World Library  
Flag as Inappropriate
Email this Article

Undermining (chess)

Article Id: WHEBN0001495475
Reproduction Date:

Title: Undermining (chess)  
Author: World Heritage Encyclopedia
Language: English
Subject: Outline of chess, Chess, Pin (chess), Combination (chess), Glossary of chess
Collection: Chess Tactics, Chess Terminology
Publisher: World Heritage Encyclopedia
Publication
Date:
 

Undermining (chess)

KramnikTopalov, 2004
a b c d e f g h
8
e7 black king
f7 black pawn
b6 black rook
d6 black pawn
g6 black pawn
b5 black pawn
e5 black pawn
g5 black bishop
h5 black pawn
a4 black knight
a3 white rook
f3 white pawn
a2 white pawn
b2 white pawn
e2 white bishop
g2 white pawn
h2 white pawn
b1 white king
h1 white rook
8
7 7
6 6
5 5
4 4
3 3
2 2
1 1
a b c d e f g h

Undermining (also known as removal of the guard, or removing the defender) is a chess tactic in which a defensive piece is captured, leaving one of the opponent's pieces undefended or under-defended. The opponent has the unpalatable choice of recapturing or saving the undefended piece. A possible response is to sacrifice the piece whose defense is being undermined before capturing the piece which just took the defender.

Contents

  • Example 1
  • See also 2
  • References 3

Example

KramnikTopalov in the seventh round of the 2004 Linares chess tournament reached the diagrammed position with White to play. The black knight on a4 is defended only by the black pawn on b5. White undermined the knight with 1. Bxb5. The game continued 1... Rxb5 2. Rxa4, with a net material gain of a pawn for White.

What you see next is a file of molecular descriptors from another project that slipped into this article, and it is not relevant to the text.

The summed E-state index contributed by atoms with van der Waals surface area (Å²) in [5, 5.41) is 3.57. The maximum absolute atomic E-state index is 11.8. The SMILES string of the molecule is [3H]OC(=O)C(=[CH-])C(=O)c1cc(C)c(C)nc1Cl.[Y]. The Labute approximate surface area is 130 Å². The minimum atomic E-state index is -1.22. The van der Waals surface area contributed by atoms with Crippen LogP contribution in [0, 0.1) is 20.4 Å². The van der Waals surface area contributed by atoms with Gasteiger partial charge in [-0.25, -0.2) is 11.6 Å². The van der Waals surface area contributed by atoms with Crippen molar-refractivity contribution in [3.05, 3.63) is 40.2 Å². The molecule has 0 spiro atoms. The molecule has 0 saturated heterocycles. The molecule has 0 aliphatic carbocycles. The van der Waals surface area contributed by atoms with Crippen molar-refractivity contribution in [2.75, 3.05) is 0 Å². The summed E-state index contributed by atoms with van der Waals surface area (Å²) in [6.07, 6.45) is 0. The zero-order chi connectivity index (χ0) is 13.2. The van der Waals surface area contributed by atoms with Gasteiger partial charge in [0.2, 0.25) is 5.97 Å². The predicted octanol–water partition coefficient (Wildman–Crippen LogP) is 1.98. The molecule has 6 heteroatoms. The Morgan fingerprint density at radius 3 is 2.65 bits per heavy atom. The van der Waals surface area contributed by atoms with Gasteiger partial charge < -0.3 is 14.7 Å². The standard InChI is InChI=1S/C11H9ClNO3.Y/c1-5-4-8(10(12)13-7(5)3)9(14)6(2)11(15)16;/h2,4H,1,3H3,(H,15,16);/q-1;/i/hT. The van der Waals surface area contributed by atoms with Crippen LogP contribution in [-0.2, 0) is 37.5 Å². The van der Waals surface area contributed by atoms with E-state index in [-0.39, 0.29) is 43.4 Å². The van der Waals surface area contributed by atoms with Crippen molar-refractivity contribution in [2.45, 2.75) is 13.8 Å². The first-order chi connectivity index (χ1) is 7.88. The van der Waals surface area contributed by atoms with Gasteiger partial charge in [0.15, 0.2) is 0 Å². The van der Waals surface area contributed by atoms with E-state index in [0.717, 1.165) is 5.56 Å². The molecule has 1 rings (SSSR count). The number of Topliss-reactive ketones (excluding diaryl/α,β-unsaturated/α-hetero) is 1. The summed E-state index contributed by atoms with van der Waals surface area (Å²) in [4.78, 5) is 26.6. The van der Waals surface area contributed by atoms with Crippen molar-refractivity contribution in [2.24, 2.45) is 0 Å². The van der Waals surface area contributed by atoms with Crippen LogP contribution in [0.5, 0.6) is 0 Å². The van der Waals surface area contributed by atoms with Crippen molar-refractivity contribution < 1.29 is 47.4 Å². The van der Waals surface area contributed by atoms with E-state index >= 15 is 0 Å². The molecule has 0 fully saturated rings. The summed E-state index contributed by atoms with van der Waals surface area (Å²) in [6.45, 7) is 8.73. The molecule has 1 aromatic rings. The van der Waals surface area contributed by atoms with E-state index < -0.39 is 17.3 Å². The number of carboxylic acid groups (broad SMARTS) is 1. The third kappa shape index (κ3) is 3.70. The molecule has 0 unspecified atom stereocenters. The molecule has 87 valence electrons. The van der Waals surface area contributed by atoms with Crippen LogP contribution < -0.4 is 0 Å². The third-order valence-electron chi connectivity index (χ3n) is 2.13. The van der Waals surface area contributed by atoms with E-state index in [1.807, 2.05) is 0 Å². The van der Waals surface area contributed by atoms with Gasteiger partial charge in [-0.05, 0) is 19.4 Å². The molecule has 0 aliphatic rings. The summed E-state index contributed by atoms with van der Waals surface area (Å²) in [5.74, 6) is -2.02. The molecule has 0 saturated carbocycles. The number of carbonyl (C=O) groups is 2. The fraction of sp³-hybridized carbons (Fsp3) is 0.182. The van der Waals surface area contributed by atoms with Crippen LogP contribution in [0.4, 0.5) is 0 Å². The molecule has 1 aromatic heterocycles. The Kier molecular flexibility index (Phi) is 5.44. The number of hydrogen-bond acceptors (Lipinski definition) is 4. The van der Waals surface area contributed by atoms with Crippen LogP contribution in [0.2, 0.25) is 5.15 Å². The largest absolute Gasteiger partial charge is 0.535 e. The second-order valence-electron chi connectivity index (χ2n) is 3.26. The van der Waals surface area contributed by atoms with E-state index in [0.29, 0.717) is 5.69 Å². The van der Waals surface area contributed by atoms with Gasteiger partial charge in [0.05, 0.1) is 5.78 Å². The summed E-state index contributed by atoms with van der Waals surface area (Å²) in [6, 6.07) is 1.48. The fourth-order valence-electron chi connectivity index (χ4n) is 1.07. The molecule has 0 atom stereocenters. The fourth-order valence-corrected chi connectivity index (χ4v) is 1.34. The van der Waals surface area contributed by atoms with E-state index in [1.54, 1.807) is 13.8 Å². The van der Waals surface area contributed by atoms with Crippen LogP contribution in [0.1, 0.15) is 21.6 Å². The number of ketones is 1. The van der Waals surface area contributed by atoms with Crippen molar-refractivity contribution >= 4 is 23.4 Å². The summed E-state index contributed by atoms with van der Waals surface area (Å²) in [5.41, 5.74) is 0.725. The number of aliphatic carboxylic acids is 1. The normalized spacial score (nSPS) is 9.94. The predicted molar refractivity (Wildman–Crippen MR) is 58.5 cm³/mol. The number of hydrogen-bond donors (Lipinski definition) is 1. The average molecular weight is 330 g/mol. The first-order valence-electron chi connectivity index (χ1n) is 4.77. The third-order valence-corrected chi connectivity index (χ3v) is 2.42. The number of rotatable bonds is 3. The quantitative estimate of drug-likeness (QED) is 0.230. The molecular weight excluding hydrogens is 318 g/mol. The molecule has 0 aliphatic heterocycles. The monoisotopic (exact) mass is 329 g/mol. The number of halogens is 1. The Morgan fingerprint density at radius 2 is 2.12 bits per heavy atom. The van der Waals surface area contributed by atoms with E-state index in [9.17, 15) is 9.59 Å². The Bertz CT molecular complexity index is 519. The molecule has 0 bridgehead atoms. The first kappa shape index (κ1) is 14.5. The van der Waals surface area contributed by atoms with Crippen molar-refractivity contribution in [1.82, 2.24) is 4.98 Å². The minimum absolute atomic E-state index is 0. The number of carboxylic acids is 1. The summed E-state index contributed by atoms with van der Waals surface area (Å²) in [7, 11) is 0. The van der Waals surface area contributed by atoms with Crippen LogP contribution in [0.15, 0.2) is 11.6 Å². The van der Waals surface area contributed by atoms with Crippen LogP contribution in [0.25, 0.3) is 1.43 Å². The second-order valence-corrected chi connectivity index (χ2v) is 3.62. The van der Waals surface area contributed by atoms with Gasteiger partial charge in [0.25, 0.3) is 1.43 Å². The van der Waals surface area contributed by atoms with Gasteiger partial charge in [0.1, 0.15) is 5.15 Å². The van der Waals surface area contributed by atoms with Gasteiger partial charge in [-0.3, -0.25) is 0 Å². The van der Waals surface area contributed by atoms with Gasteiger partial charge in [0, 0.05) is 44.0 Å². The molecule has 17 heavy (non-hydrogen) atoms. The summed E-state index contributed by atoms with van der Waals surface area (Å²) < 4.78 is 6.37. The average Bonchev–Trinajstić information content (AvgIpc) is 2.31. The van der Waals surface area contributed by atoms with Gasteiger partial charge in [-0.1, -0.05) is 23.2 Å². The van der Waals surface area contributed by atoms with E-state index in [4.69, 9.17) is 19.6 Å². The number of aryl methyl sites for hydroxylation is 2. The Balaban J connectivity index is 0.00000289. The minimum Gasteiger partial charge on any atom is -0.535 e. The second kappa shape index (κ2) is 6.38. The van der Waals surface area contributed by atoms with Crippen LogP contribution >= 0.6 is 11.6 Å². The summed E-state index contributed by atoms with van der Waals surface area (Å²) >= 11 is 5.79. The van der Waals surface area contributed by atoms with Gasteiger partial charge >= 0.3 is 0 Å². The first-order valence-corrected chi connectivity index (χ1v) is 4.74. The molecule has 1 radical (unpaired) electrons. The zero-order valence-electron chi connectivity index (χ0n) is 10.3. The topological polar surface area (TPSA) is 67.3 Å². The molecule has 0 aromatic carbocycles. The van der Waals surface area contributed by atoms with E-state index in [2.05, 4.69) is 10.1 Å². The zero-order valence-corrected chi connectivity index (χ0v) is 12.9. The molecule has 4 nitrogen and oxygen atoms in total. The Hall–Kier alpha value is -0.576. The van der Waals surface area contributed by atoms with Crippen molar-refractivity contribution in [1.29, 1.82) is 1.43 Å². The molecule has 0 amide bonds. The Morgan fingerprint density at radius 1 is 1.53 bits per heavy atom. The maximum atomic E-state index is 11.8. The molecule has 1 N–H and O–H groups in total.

The obvious continuation is 1...Nxb2 disposing of the unguarded knight. If 2.Kxb2 Rxb5+. This regains the pawn for Black. However, Black avoided 1...Nxb2?? because of the strong rejoinder: 2.Rb3 when White is winning a piece.

See also

References

This article was sourced from Creative Commons Attribution-ShareAlike License; additional terms may apply. World Heritage Encyclopedia content is assembled from numerous content providers, Open Access Publishing, and in compliance with The Fair Access to Science and Technology Research Act (FASTR), Wikimedia Foundation, Inc., Public Library of Science, The Encyclopedia of Life, Open Book Publishers (OBP), PubMed, U.S. National Library of Medicine, National Center for Biotechnology Information, U.S. National Library of Medicine, National Institutes of Health (NIH), U.S. Department of Health & Human Services, and USA.gov, which sources content from all federal, state, local, tribal, and territorial government publication portals (.gov, .mil, .edu). Funding for USA.gov and content contributors is made possible from the U.S. Congress, E-Government Act of 2002.
 
Crowd sourced content that is contributed to World Heritage Encyclopedia is peer reviewed and edited by our editorial staff to ensure quality scholarly research articles.
 
By using this site, you agree to the Terms of Use and Privacy Policy. World Heritage Encyclopedia™ is a registered trademark of the World Public Library Association, a non-profit organization.
 



Copyright © World Library Foundation. All rights reserved. eBooks from World eBook Library are sponsored by the World Library Foundation,
a 501c(4) Member's Support Non-Profit Organization, and is NOT affiliated with any governmental agency or department.